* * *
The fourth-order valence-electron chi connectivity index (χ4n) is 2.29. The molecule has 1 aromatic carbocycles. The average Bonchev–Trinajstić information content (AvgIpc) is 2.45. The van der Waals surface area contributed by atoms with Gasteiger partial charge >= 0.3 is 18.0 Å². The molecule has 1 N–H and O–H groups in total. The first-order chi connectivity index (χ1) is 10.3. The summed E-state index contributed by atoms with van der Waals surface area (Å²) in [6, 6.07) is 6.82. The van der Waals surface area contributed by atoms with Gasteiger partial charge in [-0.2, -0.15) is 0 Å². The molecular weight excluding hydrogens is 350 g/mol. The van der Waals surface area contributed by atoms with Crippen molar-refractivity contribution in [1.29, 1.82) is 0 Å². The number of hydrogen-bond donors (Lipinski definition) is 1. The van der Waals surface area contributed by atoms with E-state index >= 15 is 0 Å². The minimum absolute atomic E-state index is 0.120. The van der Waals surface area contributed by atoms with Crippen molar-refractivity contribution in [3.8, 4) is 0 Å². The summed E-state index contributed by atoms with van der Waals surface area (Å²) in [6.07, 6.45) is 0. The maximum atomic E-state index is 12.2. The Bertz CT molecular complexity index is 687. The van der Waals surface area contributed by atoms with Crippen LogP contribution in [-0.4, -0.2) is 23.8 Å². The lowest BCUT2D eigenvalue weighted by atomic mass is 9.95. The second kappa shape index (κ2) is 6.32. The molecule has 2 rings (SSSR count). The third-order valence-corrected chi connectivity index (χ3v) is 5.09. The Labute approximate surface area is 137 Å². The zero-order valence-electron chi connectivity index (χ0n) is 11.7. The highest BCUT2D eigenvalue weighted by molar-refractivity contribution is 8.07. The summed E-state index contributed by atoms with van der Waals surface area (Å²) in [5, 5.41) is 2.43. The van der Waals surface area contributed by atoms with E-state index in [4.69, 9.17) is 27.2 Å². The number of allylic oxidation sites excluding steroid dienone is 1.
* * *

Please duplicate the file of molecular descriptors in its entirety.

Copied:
The fourth-order valence-electron chi connectivity index (χ4n) is 2.29. The molecule has 1 aromatic carbocycles. The average Bonchev–Trinajstić information content (AvgIpc) is 2.45. The van der Waals surface area contributed by atoms with Gasteiger partial charge >= 0.3 is 18.0 Å². The molecule has 1 N–H and O–H groups in total. The first-order chi connectivity index (χ1) is 10.3. The summed E-state index contributed by atoms with van der Waals surface area (Å²) in [6, 6.07) is 6.82. The van der Waals surface area contributed by atoms with Gasteiger partial charge in [-0.2, -0.15) is 0 Å². The molecular weight excluding hydrogens is 350 g/mol. The van der Waals surface area contributed by atoms with Crippen molar-refractivity contribution in [1.29, 1.82) is 0 Å². The number of hydrogen-bond donors (Lipinski definition) is 1. The van der Waals surface area contributed by atoms with E-state index >= 15 is 0 Å². The minimum absolute atomic E-state index is 0.120. The van der Waals surface area contributed by atoms with Crippen molar-refractivity contribution in [3.8, 4) is 0 Å². The summed E-state index contributed by atoms with van der Waals surface area (Å²) in [6.07, 6.45) is 0. The maximum atomic E-state index is 12.2. The Bertz CT molecular complexity index is 687. The van der Waals surface area contributed by atoms with Crippen LogP contribution in [-0.4, -0.2) is 23.8 Å². The lowest BCUT2D eigenvalue weighted by atomic mass is 9.95. The second kappa shape index (κ2) is 6.32. The molecule has 2 rings (SSSR count). The third-order valence-corrected chi connectivity index (χ3v) is 5.09. The Labute approximate surface area is 137 Å². The zero-order valence-electron chi connectivity index (χ0n) is 11.7. The highest BCUT2D eigenvalue weighted by molar-refractivity contribution is 8.07. The summed E-state index contributed by atoms with van der Waals surface area (Å²) in [5, 5.41) is 2.43. The van der Waals surface area contributed by atoms with E-state index in [4.69, 9.17) is 27.2 Å². The number of allylic oxidation sites excluding steroid dienone is 1.